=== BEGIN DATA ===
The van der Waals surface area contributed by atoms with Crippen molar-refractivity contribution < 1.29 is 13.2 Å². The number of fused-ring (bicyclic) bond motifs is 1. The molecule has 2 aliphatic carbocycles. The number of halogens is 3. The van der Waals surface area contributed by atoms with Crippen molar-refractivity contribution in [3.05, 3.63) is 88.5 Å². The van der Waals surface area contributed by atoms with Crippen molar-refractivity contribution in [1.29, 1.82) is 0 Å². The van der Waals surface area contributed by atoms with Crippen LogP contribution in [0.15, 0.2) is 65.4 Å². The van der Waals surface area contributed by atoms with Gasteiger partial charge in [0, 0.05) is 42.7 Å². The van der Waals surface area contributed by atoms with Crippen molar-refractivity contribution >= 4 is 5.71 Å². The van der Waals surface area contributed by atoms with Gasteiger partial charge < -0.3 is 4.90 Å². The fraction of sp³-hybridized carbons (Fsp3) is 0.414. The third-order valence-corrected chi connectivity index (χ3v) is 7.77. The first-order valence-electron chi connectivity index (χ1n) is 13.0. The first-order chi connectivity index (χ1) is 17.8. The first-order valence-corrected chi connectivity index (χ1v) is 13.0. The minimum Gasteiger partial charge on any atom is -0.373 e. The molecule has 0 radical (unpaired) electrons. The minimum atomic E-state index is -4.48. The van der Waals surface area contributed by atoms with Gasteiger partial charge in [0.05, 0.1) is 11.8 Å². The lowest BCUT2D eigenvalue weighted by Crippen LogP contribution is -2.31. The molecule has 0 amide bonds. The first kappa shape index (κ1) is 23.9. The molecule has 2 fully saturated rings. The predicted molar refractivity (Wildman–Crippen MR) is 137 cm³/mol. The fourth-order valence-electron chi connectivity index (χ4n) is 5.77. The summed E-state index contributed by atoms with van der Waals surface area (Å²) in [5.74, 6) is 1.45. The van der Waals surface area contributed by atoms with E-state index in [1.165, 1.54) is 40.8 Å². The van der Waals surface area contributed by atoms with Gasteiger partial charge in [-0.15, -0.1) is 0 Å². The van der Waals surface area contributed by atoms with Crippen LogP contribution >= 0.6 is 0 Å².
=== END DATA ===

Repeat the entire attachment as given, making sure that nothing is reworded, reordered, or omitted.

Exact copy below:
The van der Waals surface area contributed by atoms with Crippen molar-refractivity contribution < 1.29 is 13.2 Å². The number of fused-ring (bicyclic) bond motifs is 1. The molecule has 2 aliphatic carbocycles. The number of halogens is 3. The van der Waals surface area contributed by atoms with Crippen molar-refractivity contribution in [3.05, 3.63) is 88.5 Å². The van der Waals surface area contributed by atoms with Crippen molar-refractivity contribution in [1.29, 1.82) is 0 Å². The van der Waals surface area contributed by atoms with Crippen LogP contribution in [0.15, 0.2) is 65.4 Å². The van der Waals surface area contributed by atoms with Gasteiger partial charge in [0, 0.05) is 42.7 Å². The van der Waals surface area contributed by atoms with Crippen molar-refractivity contribution >= 4 is 5.71 Å². The van der Waals surface area contributed by atoms with Gasteiger partial charge < -0.3 is 4.90 Å². The fraction of sp³-hybridized carbons (Fsp3) is 0.414. The third-order valence-corrected chi connectivity index (χ3v) is 7.77. The first-order valence-electron chi connectivity index (χ1n) is 13.0. The first-order chi connectivity index (χ1) is 17.8. The first-order valence-corrected chi connectivity index (χ1v) is 13.0. The minimum Gasteiger partial charge on any atom is -0.373 e. The molecule has 0 radical (unpaired) electrons. The minimum atomic E-state index is -4.48. The van der Waals surface area contributed by atoms with Gasteiger partial charge in [0.05, 0.1) is 11.8 Å². The lowest BCUT2D eigenvalue weighted by Crippen LogP contribution is -2.31. The molecule has 0 amide bonds. The first kappa shape index (κ1) is 23.9. The molecule has 2 fully saturated rings. The predicted molar refractivity (Wildman–Crippen MR) is 137 cm³/mol. The fourth-order valence-electron chi connectivity index (χ4n) is 5.77. The summed E-state index contributed by atoms with van der Waals surface area (Å²) in [5.74, 6) is 1.45. The van der Waals surface area contributed by atoms with E-state index in [1.165, 1.54) is 40.8 Å². The van der Waals surface area contributed by atoms with Gasteiger partial charge in [-0.15, -0.1) is 0 Å². The van der Waals surface area contributed by atoms with Crippen LogP contribution >= 0.6 is 0 Å².